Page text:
Avoiding Political Backlash and Cancel Culture: PR Advice for Businesses and Entrepreneurs 


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I'm Emily — a resourceful mom but, if I'm being honest, a terrible prepper. It wasn't until I realized that...

Meet Emily

You’ve heard the saying, “All publicity is good publicity,” but that’s not the case with politics where you can quickly alienate a significant portion of your customers.

This blog was originally published in 2019, leading up to the most polarizing election my generation, perhaps our country, has experiened. Most of this is still relevant and I’ve made a few updates in 2022 to help brands and thought leaders navigate an authentic brand in the times of social media and the rise of cancel culture.

Whether it be with a yard sign, a political donation made public, or an impulsive social post, sharing your political beliefs or opinions on the trending social movement of the month, can potentially have lasting effects on your brand, your business, and even your bottom line.

I’ve done my fair share of reputation management PR over the past few years, helping business leaders and politicians after they’ve made a public misstep to minimize the impact on their brand, their staff, reputation, and even sales. Here are a few tips that are still relevant today.

Don’t Take a Public Stance 

Or do… but be prepared to draw that line that will potentially turn away half your customer base. Recent elections have become particularly hostile, and you’re likely to have customers on both sides of the aisle who are passionate about their stance.

In my podcast interview with the founder of Simple Operations, Alex Charfen, he shares timely advice about how to stay transparent about your beliefs to attract both customers and team members who align with your values or at least, appreciate them even if they don’t share them. 

Many businesses are now launching with political and other values as a significant part of their brand image, name, and marketing. Others make public endorsements for specific organizations, drawing a firm lind in the sand and making it known where their values, and some of their profits, side.

If your brand has never been involved politically, now may not be the time to test the waters. Take SoulCycle for example: when the chairman of SoulCycle’s parent company hosted a fundraising gala for President Trump’s reelection campaign, social media outrage followed.  The subsequent boycott of the cycling club resulted in a 12.8% drop in SoulCycle purchases the next month.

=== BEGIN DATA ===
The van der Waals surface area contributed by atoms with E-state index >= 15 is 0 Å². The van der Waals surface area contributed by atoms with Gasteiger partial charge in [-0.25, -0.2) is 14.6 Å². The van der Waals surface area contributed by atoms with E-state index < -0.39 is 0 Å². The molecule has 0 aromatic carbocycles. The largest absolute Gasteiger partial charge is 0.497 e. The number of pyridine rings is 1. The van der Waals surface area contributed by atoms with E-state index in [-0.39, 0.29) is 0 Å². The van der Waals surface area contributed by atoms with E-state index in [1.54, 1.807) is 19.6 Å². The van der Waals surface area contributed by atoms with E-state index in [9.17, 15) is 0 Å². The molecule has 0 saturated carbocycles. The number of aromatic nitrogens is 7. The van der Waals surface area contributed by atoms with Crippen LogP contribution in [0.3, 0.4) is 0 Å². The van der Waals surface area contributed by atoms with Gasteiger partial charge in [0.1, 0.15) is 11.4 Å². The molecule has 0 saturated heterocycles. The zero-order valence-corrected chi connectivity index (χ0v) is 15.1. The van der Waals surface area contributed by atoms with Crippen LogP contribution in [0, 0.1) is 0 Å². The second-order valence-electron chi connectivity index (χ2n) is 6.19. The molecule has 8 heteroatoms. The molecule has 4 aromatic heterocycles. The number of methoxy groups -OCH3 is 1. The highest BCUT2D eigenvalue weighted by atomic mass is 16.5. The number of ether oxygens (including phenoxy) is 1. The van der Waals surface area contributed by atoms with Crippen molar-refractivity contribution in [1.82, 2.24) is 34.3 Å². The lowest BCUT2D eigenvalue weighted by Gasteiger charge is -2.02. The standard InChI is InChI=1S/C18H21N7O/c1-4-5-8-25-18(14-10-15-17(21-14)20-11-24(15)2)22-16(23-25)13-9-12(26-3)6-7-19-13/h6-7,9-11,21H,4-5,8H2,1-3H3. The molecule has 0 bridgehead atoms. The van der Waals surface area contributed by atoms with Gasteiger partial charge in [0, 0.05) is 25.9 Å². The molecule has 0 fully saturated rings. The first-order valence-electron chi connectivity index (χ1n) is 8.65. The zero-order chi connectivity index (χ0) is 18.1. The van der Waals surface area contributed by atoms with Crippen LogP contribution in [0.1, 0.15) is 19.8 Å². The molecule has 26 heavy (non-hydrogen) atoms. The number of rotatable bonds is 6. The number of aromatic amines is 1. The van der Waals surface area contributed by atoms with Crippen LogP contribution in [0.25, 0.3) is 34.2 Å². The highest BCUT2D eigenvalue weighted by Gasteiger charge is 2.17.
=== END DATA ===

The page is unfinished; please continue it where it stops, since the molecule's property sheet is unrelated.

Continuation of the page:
Similar situations can happen with smaller, local businesses too. You may not be hosting fundraising galas for your favorite candidate, but your social media posts can do a similar amount of damage to your brand. The election (or latest polarizing movement of the times) will end, but the backlash from your social media rant may not. Especially if you voice it online, where your opinions can live forever. 

Focus On Causes That Matter To Your Brand

If the situation arises where your business needs to take a stance and cannot remain silent on a politically charged issue, instead of openly declaring your support for one candidate or party, funnel your energy into a cause that aligns with your brand. Focus on an issue you are passionate about and that the majority of your customers would accept.

In 2018, Patagonia announced that it would donate its estimated $10 million tax break to environmental organizations. The move aligned with the outdoor apparel brand and was a good PR move, assuming the majority of its customers likely also support environmental causes. 

Besides your customers, it’s also important to consider how your stance will affect your investors, vendors, and employees.

Be Prepared to Apologize

The best way to handle a PR crisis is to avoid one altogether, but if it’s too late, consider a heartfelt apology and efforts to make it right. In our experience, the businesses that own up to their mistakes and simply apologize early on, are the ones that recover fastest. 

Just remember that your brand’s reputation can be damaged in an instant. Have a crisis PR plan, and think twice before sharing your political opinions. Those opinions can damage your brand long after the election ends.